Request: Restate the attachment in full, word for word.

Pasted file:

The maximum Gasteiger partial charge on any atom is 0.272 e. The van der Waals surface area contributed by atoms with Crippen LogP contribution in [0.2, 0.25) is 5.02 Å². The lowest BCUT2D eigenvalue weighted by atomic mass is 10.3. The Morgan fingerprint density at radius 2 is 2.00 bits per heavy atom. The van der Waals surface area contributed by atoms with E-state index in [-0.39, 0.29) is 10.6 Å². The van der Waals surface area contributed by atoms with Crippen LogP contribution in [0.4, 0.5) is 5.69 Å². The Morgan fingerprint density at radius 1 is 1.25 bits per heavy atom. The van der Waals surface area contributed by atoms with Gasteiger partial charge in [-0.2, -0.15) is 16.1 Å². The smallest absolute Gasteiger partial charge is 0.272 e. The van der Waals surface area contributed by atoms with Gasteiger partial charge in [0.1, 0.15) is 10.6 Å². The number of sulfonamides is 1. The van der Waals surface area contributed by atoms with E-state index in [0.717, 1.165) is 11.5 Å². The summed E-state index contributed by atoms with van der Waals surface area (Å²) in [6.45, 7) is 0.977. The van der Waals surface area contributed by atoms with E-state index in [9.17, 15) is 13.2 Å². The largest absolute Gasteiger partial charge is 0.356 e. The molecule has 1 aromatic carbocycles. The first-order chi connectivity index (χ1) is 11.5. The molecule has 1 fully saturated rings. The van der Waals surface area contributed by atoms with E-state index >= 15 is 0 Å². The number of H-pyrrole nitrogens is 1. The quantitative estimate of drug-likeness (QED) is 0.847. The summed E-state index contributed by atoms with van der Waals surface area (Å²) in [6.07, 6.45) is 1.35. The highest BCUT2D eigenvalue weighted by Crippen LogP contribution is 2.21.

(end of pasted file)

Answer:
The maximum Gasteiger partial charge on any atom is 0.272 e. The van der Waals surface area contributed by atoms with Crippen LogP contribution in [0.2, 0.25) is 5.02 Å². The lowest BCUT2D eigenvalue weighted by atomic mass is 10.3. The Morgan fingerprint density at radius 2 is 2.00 bits per heavy atom. The van der Waals surface area contributed by atoms with E-state index in [-0.39, 0.29) is 10.6 Å². The van der Waals surface area contributed by atoms with Crippen LogP contribution in [0.4, 0.5) is 5.69 Å². The Morgan fingerprint density at radius 1 is 1.25 bits per heavy atom. The van der Waals surface area contributed by atoms with Gasteiger partial charge in [-0.2, -0.15) is 16.1 Å². The smallest absolute Gasteiger partial charge is 0.272 e. The van der Waals surface area contributed by atoms with Gasteiger partial charge in [0.1, 0.15) is 10.6 Å². The number of sulfonamides is 1. The van der Waals surface area contributed by atoms with E-state index in [0.717, 1.165) is 11.5 Å². The summed E-state index contributed by atoms with van der Waals surface area (Å²) in [6.45, 7) is 0.977. The van der Waals surface area contributed by atoms with E-state index in [9.17, 15) is 13.2 Å². The largest absolute Gasteiger partial charge is 0.356 e. The molecule has 1 aromatic carbocycles. The first-order chi connectivity index (χ1) is 11.5. The molecule has 1 fully saturated rings. The van der Waals surface area contributed by atoms with E-state index >= 15 is 0 Å². The number of H-pyrrole nitrogens is 1. The quantitative estimate of drug-likeness (QED) is 0.847. The summed E-state index contributed by atoms with van der Waals surface area (Å²) in [6.07, 6.45) is 1.35. The highest BCUT2D eigenvalue weighted by Crippen LogP contribution is 2.21.